In this lecture, Anita Gurumurthy used a theoretical approach to explore how social networks function in the context of social justice. These networks have altered the terms in which justice is defined. Individuals are being politically aware with the abundant social networking tools available, and these tools have become a safe harbor to carry on social movements.
Gurumurthy began her talk by examining the idea of the ‘selfie’ (a self-portrait picture), a trending concept in the social networking world. Instead of treating the selfie as a tool used by self-obsessed people for narcissism and exhibitionism, Gurumurthy chose to look at it as the first step to self-confidence. Following this thread, she asked whether politics has changed with the arrival of new technological tools, which perhaps helped to inform, organize and mobilize people.
Internet activities related to social justice are not to be rejected as virtual; they have an identity too. Individuals interpellate the political community through online tools and are becoming an important part of global movements. Gurumurthy chose to focus on the possibility for online social networkers to become actively involved in terms of decision-making with regards to social movements.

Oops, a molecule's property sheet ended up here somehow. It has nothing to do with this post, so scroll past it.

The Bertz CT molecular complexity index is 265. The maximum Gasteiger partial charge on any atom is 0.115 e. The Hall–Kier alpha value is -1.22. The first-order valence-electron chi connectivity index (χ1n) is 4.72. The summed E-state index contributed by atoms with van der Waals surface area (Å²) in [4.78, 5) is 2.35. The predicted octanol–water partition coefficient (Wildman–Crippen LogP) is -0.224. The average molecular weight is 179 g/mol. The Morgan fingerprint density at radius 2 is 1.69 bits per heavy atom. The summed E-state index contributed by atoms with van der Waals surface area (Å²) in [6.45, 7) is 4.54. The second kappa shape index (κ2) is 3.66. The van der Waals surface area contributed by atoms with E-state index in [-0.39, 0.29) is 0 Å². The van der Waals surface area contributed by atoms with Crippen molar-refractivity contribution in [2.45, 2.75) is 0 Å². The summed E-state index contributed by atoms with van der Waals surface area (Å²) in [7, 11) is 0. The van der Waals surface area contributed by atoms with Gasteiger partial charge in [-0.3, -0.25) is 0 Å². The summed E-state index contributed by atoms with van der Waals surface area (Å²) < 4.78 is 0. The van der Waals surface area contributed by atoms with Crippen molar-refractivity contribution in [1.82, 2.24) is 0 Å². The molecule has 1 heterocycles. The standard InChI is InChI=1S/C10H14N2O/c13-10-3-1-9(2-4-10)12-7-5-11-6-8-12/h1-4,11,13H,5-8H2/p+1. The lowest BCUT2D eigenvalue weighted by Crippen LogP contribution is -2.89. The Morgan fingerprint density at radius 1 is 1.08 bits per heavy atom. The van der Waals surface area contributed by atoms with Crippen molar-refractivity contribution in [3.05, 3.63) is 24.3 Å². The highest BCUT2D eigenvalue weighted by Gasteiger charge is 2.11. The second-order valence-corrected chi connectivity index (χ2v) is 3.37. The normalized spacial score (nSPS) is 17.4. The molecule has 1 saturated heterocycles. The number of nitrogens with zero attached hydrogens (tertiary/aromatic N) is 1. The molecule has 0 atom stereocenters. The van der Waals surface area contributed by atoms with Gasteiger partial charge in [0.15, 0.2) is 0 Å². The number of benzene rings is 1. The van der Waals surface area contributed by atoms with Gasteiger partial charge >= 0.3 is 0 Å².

Gurumurthy mentioned the examples of the support influential bloggers gave to dissenting voices during the nineties, leading up to the Egyptian revolution. They had a cascading effect on opinion. Gurumurthy stressed how the internet is not far from reality, but how it can in fact be effectively used to help society.
“The noise is also counted”, she said while referring to internet activities related to social justice. Gurumurthy asked whether these internet derived leaderless movements should be celebrated. Such network activities indulge in creating a new political syntax, which targets at dismantling authoritarianism and consumerism.
Gurumurthy also discussed the constant dialectics between the self and the internet, as well as the effect of internet social justice activities, which results in easily identifying individuals. This results in the affirmation that one is not alone in a particular set of beliefs. Gurumurthy opined that ours is the time when a comment by an activist holds importance, and where societies are slowly adopting the non-normative structures. The interruptions of the social networks into our private lives are not seen as disturbances anymore. The global fluidities between the public and the private, between the universal and the local, are a result of these networks. Gurumurthy also pointed out at the shaping of meaning that takes place while individuals carry out internet activities in the form of intelligent searches, personalization, and behavioral advertising.
During the discussion following the lecture, a few other key ideas were touched, including the interconnectivity between the ‘real world politics’ and the internet, masculinity and the usage of technology by women, the ethical origins of the technology, individual interactions with the internet , and mobile networking.
Report: Sneha Jayakaranth
Photography: Marina George & Samuel Buchoul
Editing: Chitralekha Manohar & Samuel Buchoul